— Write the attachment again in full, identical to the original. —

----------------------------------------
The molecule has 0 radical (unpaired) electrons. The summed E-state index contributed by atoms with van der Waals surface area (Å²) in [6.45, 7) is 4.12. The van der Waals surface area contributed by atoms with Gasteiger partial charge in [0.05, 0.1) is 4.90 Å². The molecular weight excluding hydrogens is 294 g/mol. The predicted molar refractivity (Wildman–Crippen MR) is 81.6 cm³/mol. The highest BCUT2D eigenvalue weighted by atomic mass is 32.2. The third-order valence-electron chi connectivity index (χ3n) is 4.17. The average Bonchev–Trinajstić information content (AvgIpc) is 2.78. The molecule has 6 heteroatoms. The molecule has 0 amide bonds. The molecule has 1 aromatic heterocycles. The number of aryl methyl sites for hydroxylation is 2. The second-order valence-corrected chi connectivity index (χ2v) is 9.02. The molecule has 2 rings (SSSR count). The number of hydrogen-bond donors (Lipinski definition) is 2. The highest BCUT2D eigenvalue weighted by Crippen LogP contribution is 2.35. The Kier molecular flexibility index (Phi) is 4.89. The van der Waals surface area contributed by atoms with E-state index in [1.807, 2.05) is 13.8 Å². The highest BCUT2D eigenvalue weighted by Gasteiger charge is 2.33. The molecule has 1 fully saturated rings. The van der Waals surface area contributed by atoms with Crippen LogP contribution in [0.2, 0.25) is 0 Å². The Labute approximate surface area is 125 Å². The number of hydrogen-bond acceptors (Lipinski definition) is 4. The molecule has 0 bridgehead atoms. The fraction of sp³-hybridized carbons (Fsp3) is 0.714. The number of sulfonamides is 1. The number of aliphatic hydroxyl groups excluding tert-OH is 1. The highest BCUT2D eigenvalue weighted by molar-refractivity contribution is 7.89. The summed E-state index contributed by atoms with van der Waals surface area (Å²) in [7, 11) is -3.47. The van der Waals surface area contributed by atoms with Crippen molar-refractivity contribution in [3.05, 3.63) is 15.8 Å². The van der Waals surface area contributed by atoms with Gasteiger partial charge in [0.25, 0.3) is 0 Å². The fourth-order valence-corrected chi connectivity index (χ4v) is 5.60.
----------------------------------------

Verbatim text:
The molecule has 0 radical (unpaired) electrons. The summed E-state index contributed by atoms with van der Waals surface area (Å²) in [6.45, 7) is 4.12. The van der Waals surface area contributed by atoms with Gasteiger partial charge in [0.05, 0.1) is 4.90 Å². The molecular weight excluding hydrogens is 294 g/mol. The predicted molar refractivity (Wildman–Crippen MR) is 81.6 cm³/mol. The highest BCUT2D eigenvalue weighted by atomic mass is 32.2. The third-order valence-electron chi connectivity index (χ3n) is 4.17. The average Bonchev–Trinajstić information content (AvgIpc) is 2.78. The molecule has 6 heteroatoms. The molecule has 0 amide bonds. The molecule has 1 aromatic heterocycles. The number of aryl methyl sites for hydroxylation is 2. The second-order valence-corrected chi connectivity index (χ2v) is 9.02. The molecule has 2 rings (SSSR count). The number of hydrogen-bond donors (Lipinski definition) is 2. The highest BCUT2D eigenvalue weighted by Crippen LogP contribution is 2.35. The Kier molecular flexibility index (Phi) is 4.89. The van der Waals surface area contributed by atoms with E-state index in [1.807, 2.05) is 13.8 Å². The highest BCUT2D eigenvalue weighted by Gasteiger charge is 2.33. The molecule has 1 fully saturated rings. The van der Waals surface area contributed by atoms with Crippen LogP contribution in [0.2, 0.25) is 0 Å². The Labute approximate surface area is 125 Å². The number of hydrogen-bond acceptors (Lipinski definition) is 4. The molecule has 0 bridgehead atoms. The fraction of sp³-hybridized carbons (Fsp3) is 0.714. The number of sulfonamides is 1. The number of aliphatic hydroxyl groups excluding tert-OH is 1. The highest BCUT2D eigenvalue weighted by molar-refractivity contribution is 7.89. The summed E-state index contributed by atoms with van der Waals surface area (Å²) in [7, 11) is -3.47. The van der Waals surface area contributed by atoms with Crippen molar-refractivity contribution in [3.05, 3.63) is 15.8 Å². The van der Waals surface area contributed by atoms with Gasteiger partial charge in [0.25, 0.3) is 0 Å². The fourth-order valence-corrected chi connectivity index (χ4v) is 5.60.